Stan Grant and Tracey Holmes are the relatively innocent victims in a broader fight between Kerry Stokes and News Corp. The tabloid dogs are never set loose without the blessing of those at News Corp counting the dollars.

Last week we published Graham Davis’s take on the Stan Grant and Tracey Holmes saga on Crikey and published our own views in a sealed section that went to subscribers only. However, the issue is still bubbling away nicely so it’s time to bring all of this out into the wider public domain.

Firstly, you have to assess this story from the perspective of the broader corporate sub-text. Stan Grant and Tracey Holmes were merely pawns in a far bigger game. For the Daily Telegraph to chase this story so hard, it clearly means that News Ltd is not happy with Kerry Stokes and the Seven Network at a corporate level for some reason.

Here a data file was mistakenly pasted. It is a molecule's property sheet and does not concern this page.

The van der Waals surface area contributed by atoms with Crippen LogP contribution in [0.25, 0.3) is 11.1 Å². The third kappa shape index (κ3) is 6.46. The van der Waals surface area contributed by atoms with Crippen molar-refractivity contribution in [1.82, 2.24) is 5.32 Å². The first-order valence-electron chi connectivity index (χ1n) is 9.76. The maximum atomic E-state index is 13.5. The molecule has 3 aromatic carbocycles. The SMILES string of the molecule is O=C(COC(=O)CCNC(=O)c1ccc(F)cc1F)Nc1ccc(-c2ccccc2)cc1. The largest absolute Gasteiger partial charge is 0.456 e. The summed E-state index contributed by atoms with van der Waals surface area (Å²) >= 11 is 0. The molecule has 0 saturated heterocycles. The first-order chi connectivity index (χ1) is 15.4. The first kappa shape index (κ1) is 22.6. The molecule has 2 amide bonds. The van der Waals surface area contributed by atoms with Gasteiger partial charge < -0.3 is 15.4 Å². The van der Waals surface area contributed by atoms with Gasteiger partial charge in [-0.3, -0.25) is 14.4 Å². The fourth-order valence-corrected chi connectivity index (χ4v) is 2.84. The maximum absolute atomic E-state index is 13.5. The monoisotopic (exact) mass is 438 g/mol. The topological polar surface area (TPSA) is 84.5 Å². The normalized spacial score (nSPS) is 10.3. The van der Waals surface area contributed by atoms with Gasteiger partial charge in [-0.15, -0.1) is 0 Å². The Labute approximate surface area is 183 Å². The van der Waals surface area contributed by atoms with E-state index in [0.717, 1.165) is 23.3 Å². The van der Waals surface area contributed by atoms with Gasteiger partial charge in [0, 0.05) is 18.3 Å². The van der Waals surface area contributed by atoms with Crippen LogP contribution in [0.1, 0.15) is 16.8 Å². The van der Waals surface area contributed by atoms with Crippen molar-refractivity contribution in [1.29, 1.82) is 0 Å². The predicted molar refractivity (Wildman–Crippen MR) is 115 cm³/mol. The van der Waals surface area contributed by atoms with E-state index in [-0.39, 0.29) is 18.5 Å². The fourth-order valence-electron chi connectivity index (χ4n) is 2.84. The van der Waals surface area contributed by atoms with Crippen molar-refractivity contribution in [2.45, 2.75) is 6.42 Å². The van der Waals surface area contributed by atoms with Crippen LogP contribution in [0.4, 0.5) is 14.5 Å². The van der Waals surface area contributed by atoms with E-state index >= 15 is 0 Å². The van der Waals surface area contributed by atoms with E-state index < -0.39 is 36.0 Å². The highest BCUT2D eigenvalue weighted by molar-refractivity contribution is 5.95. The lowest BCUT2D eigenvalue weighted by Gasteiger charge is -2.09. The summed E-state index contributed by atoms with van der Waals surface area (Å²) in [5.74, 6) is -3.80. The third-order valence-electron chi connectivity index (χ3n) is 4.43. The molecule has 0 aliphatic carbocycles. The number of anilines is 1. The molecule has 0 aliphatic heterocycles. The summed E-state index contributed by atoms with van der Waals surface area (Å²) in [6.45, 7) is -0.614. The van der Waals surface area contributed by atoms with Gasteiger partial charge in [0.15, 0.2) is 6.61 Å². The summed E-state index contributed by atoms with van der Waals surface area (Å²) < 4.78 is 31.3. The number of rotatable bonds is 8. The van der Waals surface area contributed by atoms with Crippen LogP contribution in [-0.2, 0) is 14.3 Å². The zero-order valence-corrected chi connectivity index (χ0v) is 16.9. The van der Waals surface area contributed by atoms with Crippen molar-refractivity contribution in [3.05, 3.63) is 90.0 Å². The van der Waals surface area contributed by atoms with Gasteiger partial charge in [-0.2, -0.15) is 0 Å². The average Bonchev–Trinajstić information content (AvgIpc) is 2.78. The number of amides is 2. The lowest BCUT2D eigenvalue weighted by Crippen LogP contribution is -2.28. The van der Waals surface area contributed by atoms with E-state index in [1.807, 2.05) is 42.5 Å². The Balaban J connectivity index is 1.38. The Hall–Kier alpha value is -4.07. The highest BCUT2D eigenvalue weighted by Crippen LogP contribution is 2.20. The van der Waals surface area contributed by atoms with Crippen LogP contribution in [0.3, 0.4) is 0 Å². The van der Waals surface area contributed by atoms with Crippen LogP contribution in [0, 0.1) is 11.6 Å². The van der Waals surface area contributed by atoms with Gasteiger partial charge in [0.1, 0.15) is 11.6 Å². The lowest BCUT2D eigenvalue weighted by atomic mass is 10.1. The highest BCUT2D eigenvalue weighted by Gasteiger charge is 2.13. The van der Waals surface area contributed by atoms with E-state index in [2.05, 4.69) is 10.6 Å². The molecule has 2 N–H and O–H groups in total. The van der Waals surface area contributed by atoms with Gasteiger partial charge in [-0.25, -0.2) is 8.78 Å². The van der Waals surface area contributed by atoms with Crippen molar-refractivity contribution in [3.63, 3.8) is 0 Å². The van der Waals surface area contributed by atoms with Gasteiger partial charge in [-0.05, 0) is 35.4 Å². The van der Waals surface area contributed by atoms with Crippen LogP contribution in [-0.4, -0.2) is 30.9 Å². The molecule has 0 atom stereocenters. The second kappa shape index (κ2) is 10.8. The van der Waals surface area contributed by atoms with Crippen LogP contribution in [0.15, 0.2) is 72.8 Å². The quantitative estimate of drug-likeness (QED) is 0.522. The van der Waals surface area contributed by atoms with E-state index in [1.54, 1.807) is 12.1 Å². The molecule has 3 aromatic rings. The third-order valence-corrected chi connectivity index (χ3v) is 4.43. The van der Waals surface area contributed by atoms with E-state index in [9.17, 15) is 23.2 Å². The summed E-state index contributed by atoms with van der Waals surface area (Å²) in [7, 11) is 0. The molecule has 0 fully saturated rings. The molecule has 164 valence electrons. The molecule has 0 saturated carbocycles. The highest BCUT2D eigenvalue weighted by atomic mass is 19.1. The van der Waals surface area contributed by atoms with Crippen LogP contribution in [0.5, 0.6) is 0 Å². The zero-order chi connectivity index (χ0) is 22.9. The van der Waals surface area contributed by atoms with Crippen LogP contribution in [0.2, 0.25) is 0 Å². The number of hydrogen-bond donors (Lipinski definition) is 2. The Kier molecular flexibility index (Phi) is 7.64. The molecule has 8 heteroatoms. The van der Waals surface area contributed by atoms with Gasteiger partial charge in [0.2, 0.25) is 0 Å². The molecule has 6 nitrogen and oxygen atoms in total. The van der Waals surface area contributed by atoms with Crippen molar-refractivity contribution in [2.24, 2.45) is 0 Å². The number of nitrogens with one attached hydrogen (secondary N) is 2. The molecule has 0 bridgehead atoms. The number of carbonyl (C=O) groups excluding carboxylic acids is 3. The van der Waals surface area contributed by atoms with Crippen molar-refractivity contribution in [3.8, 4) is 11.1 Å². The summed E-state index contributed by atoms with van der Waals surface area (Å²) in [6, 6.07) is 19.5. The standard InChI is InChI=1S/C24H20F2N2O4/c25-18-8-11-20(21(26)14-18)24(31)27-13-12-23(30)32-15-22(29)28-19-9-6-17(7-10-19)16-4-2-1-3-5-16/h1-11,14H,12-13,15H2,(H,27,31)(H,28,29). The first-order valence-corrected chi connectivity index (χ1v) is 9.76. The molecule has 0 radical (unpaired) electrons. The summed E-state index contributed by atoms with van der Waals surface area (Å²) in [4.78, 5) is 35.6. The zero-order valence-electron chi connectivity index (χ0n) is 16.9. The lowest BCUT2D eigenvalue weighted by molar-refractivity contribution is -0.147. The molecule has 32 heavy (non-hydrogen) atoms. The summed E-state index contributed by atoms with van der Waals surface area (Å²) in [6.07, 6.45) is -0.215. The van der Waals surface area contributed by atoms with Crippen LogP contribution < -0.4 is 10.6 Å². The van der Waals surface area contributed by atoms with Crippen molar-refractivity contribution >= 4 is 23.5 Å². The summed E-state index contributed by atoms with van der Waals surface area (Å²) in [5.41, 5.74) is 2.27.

Murdochs pull story on Packer separation

The Murdoch editors will defend their actions on the basis of it being “a bloody good yarn”, as Telegraph editor Steve Howard so eloquently told Mark Day last week for his cover story in the Media section of The Australian. But how do they defend the stories they have not run? I can remember being in the Telegraph newsroom that October night in 1998 when the Murdochs pulled the story on James Packer and Kate Fischer separating. It was the same day as the News Corp AGM in Adelaide and the Murdochs got their message around to all of the editors that the story was not to be run. Clearly they were trying to keep sweet with the Packers at the time as part of some broader corporate agenda.

None of the editors stood up to the Murdoch’s for this and it was clearly a great story that deserved to be on the front page, especially in Sydney. Daily Telegraph editor Col Allan dutifully went on radio and claimed it wasn’t a fresh story because New Idea had reported it that day. So why would they chase the Stan and Tracey story so hard for two weeks if James Packer and Kate Fischer didn’t even rate a mention? The answer has to be some form of bigger fight.